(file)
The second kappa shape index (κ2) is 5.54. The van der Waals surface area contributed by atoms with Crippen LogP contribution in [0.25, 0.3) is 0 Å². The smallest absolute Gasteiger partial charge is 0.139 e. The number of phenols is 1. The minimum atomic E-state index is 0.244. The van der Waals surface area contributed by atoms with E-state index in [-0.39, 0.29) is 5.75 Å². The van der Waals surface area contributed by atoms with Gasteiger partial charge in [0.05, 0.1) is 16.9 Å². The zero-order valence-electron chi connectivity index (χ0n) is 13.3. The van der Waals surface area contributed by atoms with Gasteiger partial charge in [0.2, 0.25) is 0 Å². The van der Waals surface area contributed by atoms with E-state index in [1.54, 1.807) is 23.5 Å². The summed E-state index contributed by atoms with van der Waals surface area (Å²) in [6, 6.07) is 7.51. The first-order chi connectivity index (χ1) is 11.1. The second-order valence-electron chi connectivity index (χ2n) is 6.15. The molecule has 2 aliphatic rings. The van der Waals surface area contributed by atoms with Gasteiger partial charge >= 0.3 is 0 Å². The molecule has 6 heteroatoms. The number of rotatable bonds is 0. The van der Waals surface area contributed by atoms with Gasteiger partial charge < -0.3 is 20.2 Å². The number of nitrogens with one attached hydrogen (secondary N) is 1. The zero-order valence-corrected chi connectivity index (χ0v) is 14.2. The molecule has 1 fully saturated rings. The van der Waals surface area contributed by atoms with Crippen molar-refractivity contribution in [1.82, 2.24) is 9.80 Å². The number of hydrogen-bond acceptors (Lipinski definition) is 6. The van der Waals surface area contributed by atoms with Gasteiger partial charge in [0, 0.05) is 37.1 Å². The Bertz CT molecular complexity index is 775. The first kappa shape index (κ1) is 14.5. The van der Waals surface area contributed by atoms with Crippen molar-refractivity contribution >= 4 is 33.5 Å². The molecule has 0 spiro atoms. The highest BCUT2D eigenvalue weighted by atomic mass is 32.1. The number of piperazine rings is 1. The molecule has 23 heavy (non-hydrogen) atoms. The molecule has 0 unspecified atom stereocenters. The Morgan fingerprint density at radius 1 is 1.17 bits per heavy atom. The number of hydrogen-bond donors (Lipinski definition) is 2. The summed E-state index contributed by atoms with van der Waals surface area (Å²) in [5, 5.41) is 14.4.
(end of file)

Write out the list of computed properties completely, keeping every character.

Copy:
The second kappa shape index (κ2) is 5.54. The van der Waals surface area contributed by atoms with Crippen LogP contribution in [0.25, 0.3) is 0 Å². The smallest absolute Gasteiger partial charge is 0.139 e. The number of phenols is 1. The minimum atomic E-state index is 0.244. The van der Waals surface area contributed by atoms with E-state index in [-0.39, 0.29) is 5.75 Å². The van der Waals surface area contributed by atoms with Gasteiger partial charge in [0.05, 0.1) is 16.9 Å². The zero-order valence-electron chi connectivity index (χ0n) is 13.3. The van der Waals surface area contributed by atoms with Gasteiger partial charge in [0.2, 0.25) is 0 Å². The van der Waals surface area contributed by atoms with E-state index in [1.54, 1.807) is 23.5 Å². The summed E-state index contributed by atoms with van der Waals surface area (Å²) in [6, 6.07) is 7.51. The first-order chi connectivity index (χ1) is 11.1. The second-order valence-electron chi connectivity index (χ2n) is 6.15. The molecule has 2 aliphatic rings. The van der Waals surface area contributed by atoms with Gasteiger partial charge >= 0.3 is 0 Å². The molecule has 6 heteroatoms. The number of rotatable bonds is 0. The van der Waals surface area contributed by atoms with Gasteiger partial charge < -0.3 is 20.2 Å². The number of nitrogens with one attached hydrogen (secondary N) is 1. The zero-order valence-corrected chi connectivity index (χ0v) is 14.2. The molecule has 1 fully saturated rings. The van der Waals surface area contributed by atoms with Crippen molar-refractivity contribution in [1.82, 2.24) is 9.80 Å². The number of hydrogen-bond acceptors (Lipinski definition) is 6. The van der Waals surface area contributed by atoms with Gasteiger partial charge in [0, 0.05) is 37.1 Å². The Bertz CT molecular complexity index is 775. The first kappa shape index (κ1) is 14.5. The van der Waals surface area contributed by atoms with Crippen molar-refractivity contribution >= 4 is 33.5 Å². The molecule has 0 spiro atoms. The highest BCUT2D eigenvalue weighted by atomic mass is 32.1. The number of piperazine rings is 1. The molecule has 23 heavy (non-hydrogen) atoms. The molecule has 0 unspecified atom stereocenters. The Morgan fingerprint density at radius 1 is 1.17 bits per heavy atom. The number of hydrogen-bond donors (Lipinski definition) is 2. The summed E-state index contributed by atoms with van der Waals surface area (Å²) in [5, 5.41) is 14.4.